CINCINNATI - A court-appointed receiver has recommended more than $4.3 million in “extraordinary” repairs to seven Cincinnati apartment communities that were the focus of a special report by WCPO last year and a lawsuit filed by the city of Cincinnati and low-income advocates.
A 2016 budget submitted April 8 by Jodi Ridings of Milhaus Management LLC prescribes “extraordinary expenses” like roof repairs and new boilers, doors and locks for the buildings, acquired in 2013 by New Jersey-based PF Holdings LLC.
Hamilton County Common Pleas Judge Beth Meyers appointed Rider to manage the properties in February after the city presented evidence that PF Holdings ignored criminal activity and “willfully” concealed building hazards to cover up unsafe living conditions. All told, more than 1,800 health and safety code violations have been issued for PF Holdings properties, according to city records.
Ridings recommended $1.4 million specifically to address code violations in four of the properties, which house 483 apartment units in Walnut Hills, Avondale and English Woods. The seven properties house a combined 661 apartments.
The Feb. 1 receivership order requires Ridings to seek court approval for all budgeted expenses, including utilities, management, marketing and regular maintenance. The “extraordinary expenses” category includes maintenance deferred by PF Holdings. At a hearing Tuesday, Judge Myers set an April 21 deadline for parties to object to the budget. A hearing on its approval was set for May 3.
Here are the properties due for upgrades:
The city is “a little frustrated that the progress hasn’t been faster on these properties, now that we’ve had a receiver appointed,” said Assistant City Solicitor Mark Manning, in remarks to city council’s law and public safety committee.
“These properties really need significantly more money than (HUD rents) to become compliant with our building code,” Manning said. “I know a lot of the residents need immediate relief in this case.”
While owners did hire off-duty Cincinnati police officers for round-the-clock security at properties, Manning said there hasn’t been much physical change to the units.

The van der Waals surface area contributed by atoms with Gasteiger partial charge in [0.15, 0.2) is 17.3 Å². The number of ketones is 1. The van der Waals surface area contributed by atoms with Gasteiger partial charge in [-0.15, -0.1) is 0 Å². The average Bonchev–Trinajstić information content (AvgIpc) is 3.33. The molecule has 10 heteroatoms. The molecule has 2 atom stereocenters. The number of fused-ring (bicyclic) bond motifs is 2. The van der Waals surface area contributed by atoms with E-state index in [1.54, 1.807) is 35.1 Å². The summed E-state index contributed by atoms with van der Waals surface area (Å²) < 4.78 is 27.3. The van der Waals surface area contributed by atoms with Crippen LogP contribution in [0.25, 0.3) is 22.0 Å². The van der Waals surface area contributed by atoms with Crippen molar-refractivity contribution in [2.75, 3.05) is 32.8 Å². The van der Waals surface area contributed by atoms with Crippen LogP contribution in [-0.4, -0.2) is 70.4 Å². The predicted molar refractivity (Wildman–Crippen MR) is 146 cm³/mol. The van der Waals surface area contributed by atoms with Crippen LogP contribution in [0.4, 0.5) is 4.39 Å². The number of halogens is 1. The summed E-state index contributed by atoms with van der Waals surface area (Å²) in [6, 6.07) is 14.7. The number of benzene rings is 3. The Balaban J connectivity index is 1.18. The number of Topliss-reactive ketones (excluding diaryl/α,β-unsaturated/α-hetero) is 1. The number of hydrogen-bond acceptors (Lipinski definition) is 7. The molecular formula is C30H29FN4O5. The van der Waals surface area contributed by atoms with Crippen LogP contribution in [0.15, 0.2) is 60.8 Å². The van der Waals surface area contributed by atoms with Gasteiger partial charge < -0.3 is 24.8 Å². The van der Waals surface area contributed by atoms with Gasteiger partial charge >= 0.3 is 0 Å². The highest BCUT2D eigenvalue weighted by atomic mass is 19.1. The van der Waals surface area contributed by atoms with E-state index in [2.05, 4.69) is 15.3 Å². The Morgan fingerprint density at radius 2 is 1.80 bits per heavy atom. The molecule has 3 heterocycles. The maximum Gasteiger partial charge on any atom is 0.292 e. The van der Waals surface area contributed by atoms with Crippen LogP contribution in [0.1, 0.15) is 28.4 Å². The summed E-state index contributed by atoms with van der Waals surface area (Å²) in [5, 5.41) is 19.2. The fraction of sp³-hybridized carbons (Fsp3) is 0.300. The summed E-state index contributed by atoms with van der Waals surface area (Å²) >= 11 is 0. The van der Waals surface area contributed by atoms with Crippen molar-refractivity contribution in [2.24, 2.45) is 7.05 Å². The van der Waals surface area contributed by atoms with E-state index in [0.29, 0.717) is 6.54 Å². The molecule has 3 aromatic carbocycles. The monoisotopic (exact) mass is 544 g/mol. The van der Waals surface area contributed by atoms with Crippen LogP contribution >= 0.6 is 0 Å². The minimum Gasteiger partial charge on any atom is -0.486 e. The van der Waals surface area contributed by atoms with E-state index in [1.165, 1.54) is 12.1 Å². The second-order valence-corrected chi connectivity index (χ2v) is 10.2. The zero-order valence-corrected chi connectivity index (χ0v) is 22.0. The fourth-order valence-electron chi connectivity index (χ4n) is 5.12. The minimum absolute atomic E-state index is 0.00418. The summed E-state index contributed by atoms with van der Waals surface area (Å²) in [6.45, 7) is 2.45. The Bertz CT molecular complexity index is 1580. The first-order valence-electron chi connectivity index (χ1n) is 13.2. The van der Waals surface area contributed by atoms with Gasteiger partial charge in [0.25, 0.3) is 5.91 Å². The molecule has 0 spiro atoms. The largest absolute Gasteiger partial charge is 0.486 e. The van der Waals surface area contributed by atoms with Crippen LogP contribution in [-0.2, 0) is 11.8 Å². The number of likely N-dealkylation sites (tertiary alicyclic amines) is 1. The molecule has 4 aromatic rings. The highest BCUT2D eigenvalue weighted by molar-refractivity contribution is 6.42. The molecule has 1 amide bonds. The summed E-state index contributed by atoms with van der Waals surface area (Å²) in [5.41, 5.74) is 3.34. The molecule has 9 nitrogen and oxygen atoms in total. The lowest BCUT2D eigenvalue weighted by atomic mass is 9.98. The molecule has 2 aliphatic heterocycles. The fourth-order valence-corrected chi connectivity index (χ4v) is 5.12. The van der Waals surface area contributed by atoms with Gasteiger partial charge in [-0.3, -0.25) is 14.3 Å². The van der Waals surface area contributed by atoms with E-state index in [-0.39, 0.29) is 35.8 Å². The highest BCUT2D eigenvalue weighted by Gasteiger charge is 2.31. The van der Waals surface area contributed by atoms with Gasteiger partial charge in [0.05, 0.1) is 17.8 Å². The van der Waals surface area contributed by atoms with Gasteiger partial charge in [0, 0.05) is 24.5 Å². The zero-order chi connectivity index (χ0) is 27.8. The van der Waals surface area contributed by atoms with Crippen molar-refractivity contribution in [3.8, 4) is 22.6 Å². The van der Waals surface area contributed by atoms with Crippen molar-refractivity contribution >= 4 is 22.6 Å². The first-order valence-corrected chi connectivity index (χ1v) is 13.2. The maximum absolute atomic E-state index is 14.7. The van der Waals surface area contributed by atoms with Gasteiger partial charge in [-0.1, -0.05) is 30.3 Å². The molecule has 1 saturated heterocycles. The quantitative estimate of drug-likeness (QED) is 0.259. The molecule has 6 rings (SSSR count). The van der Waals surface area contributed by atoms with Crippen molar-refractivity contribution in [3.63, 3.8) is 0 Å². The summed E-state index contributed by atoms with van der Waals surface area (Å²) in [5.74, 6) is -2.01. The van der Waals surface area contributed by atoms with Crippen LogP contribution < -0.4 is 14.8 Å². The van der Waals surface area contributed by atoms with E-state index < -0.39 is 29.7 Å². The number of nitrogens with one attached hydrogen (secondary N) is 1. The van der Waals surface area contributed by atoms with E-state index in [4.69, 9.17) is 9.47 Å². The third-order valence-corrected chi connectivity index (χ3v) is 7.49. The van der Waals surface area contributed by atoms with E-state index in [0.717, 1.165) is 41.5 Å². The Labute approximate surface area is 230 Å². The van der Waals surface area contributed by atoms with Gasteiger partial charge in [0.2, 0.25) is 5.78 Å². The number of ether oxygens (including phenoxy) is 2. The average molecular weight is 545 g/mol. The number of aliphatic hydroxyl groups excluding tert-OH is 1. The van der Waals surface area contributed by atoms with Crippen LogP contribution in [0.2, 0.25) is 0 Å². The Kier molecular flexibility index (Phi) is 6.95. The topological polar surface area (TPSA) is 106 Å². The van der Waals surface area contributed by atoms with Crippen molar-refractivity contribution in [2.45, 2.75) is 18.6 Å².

“I think the primary reason for that is the money isn’t flowing from the lender quite yet to make so many of these substantial upgrades which were part of their initial plan to the court,” he said.
Manning updated the council committee on several property clusters that were covered in a series of WCPO reports last fall on residential properties that amassed high numbers of code violations.
“Our committee is honing in … I’ve been trying to provide the leadership of a housing court even though one is not in place at this time,” said Councilman Christopher Smitherman, who chairs the committee. “We’re going to continue to look at these properties, continue to make sure that the human beings who are living in those properties are treated fairly.”
The second group of properties that Manning discussed was owned by The Community Builders, which include apartments on Hale Street and Ridgeway Avenue in Avondale and on Chapel Street in Walnut Hills.
While additional security has been added, Manning said it isn’t enough to solve chronic problems that have plagued these properties for decades.
The U.S. Department of Housing and Urban Development is inspecting these properties this week, and city inspectors will conduct their own review next week. Afterward, the two groups will come to a final decision.
“Regardless of the outcome on inspections, I think the consensus among the city and Legal Aid and The Community Builders is that for the buildings on Hale and Ridgeway, the tenants should be relocated and the buildings should be ultimately demolished,” Manning said.
Smitherman thanked property owners, such as TCB president Bart Mitchell, for attending Tuesday’s hearing, and remarked that it may have been the first time an owner has ever attended.
Josh Spring, executive director of the Greater Cincinnati Coalition for the Homeless, said he was glad TCB was “at the table” to find a solution.
“But it has been four years that they have owned these properties, and I am getting really tired of property owners coming in and saying ‘We haven’t had it that long,’ and 'It was bad when we got it,’” Spring said. “Move forward. The housing to us is like gold because people’s lives really depend on it.”